Manufacturers have developed innovative insulin cartridges designed for convenient self-treatment. Consumers expect these injecting pen and cartridge systems to be robust against accidental impacts. The disposable cartridges must also be packaged effectively to resist impact strikes commonly experienced during shipment.
A glass cartridge broken during shipping or while in use can cause injury, and prevent the patient from receiving the proper dose of necessary medication. For the manufacturer, the patient's resulting loss of confidence in the product can be the most harmful effect of such failures. The products must be thoroughly tested for impact performance prior to launch into the consumer marketplace.
For this low-energy test, we used our CEAST 9310, instrumented with a 500 lb force capacity Piezo sensor, a custom 6.5 mm diameter hemispherical tup insert, DAS (Data Acquistuion System) and Visual Impact software. To represent different injector pen designs and styles, we created custom V-groove and cantilevered support fixtures. Since the material under test was organic in nature and the energy necessary to fracture the parts was anticipated to be low, both the crosshead weight and drop height were kept as low as possible.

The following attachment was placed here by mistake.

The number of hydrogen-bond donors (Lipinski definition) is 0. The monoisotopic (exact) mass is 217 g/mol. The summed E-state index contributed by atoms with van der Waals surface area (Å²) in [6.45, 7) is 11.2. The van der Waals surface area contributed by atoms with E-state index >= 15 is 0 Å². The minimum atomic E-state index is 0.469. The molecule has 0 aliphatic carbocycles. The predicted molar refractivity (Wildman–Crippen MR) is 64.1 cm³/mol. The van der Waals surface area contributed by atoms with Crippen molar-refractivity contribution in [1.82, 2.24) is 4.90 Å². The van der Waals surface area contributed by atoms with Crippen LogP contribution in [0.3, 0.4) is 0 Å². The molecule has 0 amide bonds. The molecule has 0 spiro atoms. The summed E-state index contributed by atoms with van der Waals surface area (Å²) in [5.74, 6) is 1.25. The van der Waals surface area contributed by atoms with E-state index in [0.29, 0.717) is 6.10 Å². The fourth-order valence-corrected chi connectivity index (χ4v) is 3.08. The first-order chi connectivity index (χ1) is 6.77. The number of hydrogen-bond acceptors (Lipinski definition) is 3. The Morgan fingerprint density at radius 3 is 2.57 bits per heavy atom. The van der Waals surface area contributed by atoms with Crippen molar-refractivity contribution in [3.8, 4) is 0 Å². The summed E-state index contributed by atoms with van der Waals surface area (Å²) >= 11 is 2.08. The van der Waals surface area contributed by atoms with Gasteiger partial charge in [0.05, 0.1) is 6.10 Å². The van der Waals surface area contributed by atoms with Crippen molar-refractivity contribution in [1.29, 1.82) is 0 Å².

Vials were tested along the central horizontal axis in the same area where they would be gripped or supported in the delivery mechanism. Two different style vials were tested in the identical fashion to see how differences in material thickness, grade of material and overall vial design would react to same impact event.